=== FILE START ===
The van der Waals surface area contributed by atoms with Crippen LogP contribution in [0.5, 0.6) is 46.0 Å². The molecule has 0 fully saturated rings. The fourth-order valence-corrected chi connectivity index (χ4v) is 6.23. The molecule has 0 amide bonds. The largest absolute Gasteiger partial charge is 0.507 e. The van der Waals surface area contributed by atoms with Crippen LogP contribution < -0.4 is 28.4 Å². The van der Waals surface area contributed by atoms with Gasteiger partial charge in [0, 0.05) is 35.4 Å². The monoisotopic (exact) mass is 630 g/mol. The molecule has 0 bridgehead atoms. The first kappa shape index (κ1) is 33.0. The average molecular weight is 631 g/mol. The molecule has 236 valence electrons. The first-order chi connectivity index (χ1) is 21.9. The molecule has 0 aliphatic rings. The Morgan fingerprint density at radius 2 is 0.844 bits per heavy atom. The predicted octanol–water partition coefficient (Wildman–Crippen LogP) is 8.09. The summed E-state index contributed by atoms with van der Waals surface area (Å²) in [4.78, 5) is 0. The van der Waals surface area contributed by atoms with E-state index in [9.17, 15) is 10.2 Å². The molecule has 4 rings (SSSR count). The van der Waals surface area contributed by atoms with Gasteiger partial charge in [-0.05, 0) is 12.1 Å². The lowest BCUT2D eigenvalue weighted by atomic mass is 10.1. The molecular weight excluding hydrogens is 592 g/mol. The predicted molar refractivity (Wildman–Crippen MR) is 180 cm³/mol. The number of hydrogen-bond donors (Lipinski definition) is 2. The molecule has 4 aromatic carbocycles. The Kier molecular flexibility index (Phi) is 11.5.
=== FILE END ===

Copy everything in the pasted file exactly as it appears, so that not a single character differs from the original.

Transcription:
The van der Waals surface area contributed by atoms with Crippen LogP contribution in [0.5, 0.6) is 46.0 Å². The molecule has 0 fully saturated rings. The fourth-order valence-corrected chi connectivity index (χ4v) is 6.23. The molecule has 0 amide bonds. The largest absolute Gasteiger partial charge is 0.507 e. The van der Waals surface area contributed by atoms with Crippen LogP contribution < -0.4 is 28.4 Å². The van der Waals surface area contributed by atoms with Gasteiger partial charge in [0, 0.05) is 35.4 Å². The monoisotopic (exact) mass is 630 g/mol. The molecule has 0 bridgehead atoms. The first kappa shape index (κ1) is 33.0. The average molecular weight is 631 g/mol. The molecule has 236 valence electrons. The first-order chi connectivity index (χ1) is 21.9. The molecule has 0 aliphatic rings. The Morgan fingerprint density at radius 2 is 0.844 bits per heavy atom. The predicted octanol–water partition coefficient (Wildman–Crippen LogP) is 8.09. The summed E-state index contributed by atoms with van der Waals surface area (Å²) in [4.78, 5) is 0. The van der Waals surface area contributed by atoms with E-state index in [9.17, 15) is 10.2 Å². The molecule has 4 rings (SSSR count). The van der Waals surface area contributed by atoms with Gasteiger partial charge in [-0.05, 0) is 12.1 Å². The lowest BCUT2D eigenvalue weighted by atomic mass is 10.1. The molecular weight excluding hydrogens is 592 g/mol. The predicted molar refractivity (Wildman–Crippen MR) is 180 cm³/mol. The number of hydrogen-bond donors (Lipinski definition) is 2. The molecule has 4 aromatic carbocycles. The Kier molecular flexibility index (Phi) is 11.5.